Our Mountain Our Weather

Changes in our climate & our outlook

We all know the mountains as a place to go to cool down during the hot summers.  The Sangre de Cristo Mountains are a unique range among the Rocky Mountain states, a narrow band of ridges and 13,000' peaks running north-south from Colorado to Santa Fe.  To the west of the Sangres is a vast landscape of high desert mesas and deep-cut river gorges, to the east more arid high desert and grasslands.  As you get closer to the mountains from either side the landscape swiftly transitions to a wetter, cooler environment where forests and wetlands abound.  The mesas gradually climb then suddenly rise into steep and rugged mountains, a majestic and dynamic scene for anyone travelling from near or afar.  If the mountains in Taos have been your destination on a road trip or after flying to New Mexico from your home state, you've probably felt the vibrant energy of mountain magic as you get closer to the range ~ it's an unforgettable and indescribable feeling, something we love to remember about our first trip to this amazing part of our planet Earth!

Every mountain community knows how weather and conditions change and are an important aspect of our lives.  This year has brought some unexpected conditions, which we've never really seen before.  As many of you who ski and snowboard in Taos know, after several great snow years the 2017-18 Winter was drier than normal, it was actually the driest on record.  Most of the snow came during February and March so we had a decent season in the end, but still not enough snow for Kachina Peak to open.  Everyone kept a positive attitude ~ something to love about the people who call Taos home year round or part time ~ which made for a great season overall.  But still with the lack of moisture we must adjust our schedules and plans.  As of June 27th the Carson National Forest had to close due to wildfire danger, a pressing decision we agree with even though we're bummed about many of the local hiking trails being closed.  So with an active wildfire in the mountains southeast of Taos in the Carson NF, we started researching historical weather records and trends, and found some uplifting information!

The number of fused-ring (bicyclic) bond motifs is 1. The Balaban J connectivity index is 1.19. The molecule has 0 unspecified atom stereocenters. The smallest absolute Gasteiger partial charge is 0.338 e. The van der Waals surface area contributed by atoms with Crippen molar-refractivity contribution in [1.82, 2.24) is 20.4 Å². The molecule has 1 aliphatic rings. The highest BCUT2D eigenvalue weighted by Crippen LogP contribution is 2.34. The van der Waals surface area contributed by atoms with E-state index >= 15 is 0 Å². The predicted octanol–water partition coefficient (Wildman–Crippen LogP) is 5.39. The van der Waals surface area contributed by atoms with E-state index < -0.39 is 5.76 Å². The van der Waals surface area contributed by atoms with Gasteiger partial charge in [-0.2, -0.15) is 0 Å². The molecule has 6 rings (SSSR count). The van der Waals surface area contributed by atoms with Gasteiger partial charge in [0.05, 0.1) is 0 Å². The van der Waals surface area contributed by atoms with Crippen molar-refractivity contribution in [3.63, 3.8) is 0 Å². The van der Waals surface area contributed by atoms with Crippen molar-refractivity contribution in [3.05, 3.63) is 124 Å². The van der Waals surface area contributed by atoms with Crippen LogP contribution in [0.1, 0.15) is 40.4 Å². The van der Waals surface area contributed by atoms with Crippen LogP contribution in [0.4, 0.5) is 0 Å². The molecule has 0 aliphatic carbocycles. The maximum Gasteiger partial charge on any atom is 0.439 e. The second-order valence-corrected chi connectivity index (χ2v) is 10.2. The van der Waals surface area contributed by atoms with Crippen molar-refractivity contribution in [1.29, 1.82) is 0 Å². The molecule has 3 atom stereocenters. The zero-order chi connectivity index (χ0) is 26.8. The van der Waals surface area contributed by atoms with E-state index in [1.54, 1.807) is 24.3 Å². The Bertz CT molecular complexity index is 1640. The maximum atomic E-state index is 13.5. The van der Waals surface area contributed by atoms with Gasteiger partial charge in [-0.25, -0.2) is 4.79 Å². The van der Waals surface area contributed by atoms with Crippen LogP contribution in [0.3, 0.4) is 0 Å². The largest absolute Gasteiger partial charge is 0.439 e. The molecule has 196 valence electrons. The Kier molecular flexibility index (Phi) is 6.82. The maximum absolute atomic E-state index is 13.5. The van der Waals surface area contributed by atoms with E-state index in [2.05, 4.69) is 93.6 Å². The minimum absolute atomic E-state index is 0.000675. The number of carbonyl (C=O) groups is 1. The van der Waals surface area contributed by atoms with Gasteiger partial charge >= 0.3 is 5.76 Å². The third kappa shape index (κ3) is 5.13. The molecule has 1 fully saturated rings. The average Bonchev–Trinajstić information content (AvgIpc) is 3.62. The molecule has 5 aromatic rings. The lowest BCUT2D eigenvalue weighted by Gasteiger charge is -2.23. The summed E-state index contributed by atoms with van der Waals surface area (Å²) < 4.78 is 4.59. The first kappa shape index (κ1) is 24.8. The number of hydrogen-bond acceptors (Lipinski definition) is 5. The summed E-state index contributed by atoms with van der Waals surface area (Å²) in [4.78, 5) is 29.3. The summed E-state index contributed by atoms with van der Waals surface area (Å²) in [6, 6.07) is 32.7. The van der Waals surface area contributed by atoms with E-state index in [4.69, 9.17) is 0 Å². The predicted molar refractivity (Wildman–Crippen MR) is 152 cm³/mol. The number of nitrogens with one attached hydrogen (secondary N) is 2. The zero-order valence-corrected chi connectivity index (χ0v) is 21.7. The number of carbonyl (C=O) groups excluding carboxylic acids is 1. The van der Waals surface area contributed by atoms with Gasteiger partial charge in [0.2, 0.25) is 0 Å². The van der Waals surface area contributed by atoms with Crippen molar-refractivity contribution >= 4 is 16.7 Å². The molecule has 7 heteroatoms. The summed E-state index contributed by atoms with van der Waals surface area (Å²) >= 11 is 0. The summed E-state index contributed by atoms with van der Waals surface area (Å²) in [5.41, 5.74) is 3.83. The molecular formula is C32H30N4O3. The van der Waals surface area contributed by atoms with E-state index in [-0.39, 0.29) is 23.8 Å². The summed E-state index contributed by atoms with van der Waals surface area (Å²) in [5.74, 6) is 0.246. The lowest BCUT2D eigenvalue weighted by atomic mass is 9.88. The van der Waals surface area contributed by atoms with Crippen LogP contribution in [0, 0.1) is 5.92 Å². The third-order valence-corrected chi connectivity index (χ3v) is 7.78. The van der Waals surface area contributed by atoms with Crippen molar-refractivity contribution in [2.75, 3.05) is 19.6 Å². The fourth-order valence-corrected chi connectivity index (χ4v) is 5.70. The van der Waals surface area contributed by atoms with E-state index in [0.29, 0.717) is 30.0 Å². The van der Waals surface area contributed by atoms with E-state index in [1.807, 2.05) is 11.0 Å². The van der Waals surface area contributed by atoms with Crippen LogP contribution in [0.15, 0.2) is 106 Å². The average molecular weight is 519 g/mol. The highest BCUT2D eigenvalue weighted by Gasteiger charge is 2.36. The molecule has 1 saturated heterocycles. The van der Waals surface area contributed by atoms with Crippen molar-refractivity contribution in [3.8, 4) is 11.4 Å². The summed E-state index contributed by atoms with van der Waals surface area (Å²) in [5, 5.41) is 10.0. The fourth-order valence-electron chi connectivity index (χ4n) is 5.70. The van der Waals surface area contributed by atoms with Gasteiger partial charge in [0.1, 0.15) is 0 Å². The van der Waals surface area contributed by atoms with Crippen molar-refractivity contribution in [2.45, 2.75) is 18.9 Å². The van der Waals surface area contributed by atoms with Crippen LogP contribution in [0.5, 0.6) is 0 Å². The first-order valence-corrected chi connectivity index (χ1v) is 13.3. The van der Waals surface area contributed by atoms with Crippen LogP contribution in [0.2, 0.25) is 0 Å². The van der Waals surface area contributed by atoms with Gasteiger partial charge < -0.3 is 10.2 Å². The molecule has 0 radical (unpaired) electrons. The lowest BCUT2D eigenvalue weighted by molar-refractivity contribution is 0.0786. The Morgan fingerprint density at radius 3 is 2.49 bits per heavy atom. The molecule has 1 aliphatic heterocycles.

Looking back at snowfall records kept by TSV's Ski Patrol, most dry years are followed by an average or above average snowfall year.  The driest Winter before this year was the 1991-92 season, which was proceeded by the memorable 92-93 season which many locals recall some of the deepest powder days they have skied.  Same for the 2001-02 Winter which was the most recent dry year, 2002-03 brought many great powder days and late snows during April and May extended the backcountry skiing season well into Summer and kept the rivers flowing all year, the 2003 rafting season is still talked about in local circles.

Perhaps the most motivating factor we've found is the National Weather Service's long range outlook ~ beginning this July their forecast shows an exceptional likelihood that an El Niño event  is developing and could continue through the Winter months!  There is no guarantee when it comes to weather, especially long range, however the NOAA meteorologists are seasoned pros and we trust their wisdom.  As the monthly outlook maps show potential for above average precipitation across the southwest, once the monsoon season takes hold we could see the current drought come to an end quickly.

Times of drought are common in northern New Mexico, they are usually short-lived and no one we've spoken with remembers a year the monsoon rains didn't come.  Every year there are wildfires during June so this is akin to what we'd expect to see.  Even with the Carson National Forest temporarily closed there's a lot of open hiking and biking trails, and campsites close by on BLM land ~ and lots of other activities to do in our area unaffected by the forest closure, check the links on our Website or Contact Us directly for more specific info and recommendations.

We're confidant the monsoon rains will come soon and another epic Summer season in Taos will unfold... All the positive energy and vibes help so keep your rain dances, two steps, tapdance, and all your other precipitation-conjuring activities going strong!  See you in the mountains! See latest Trail Conditions & Closures.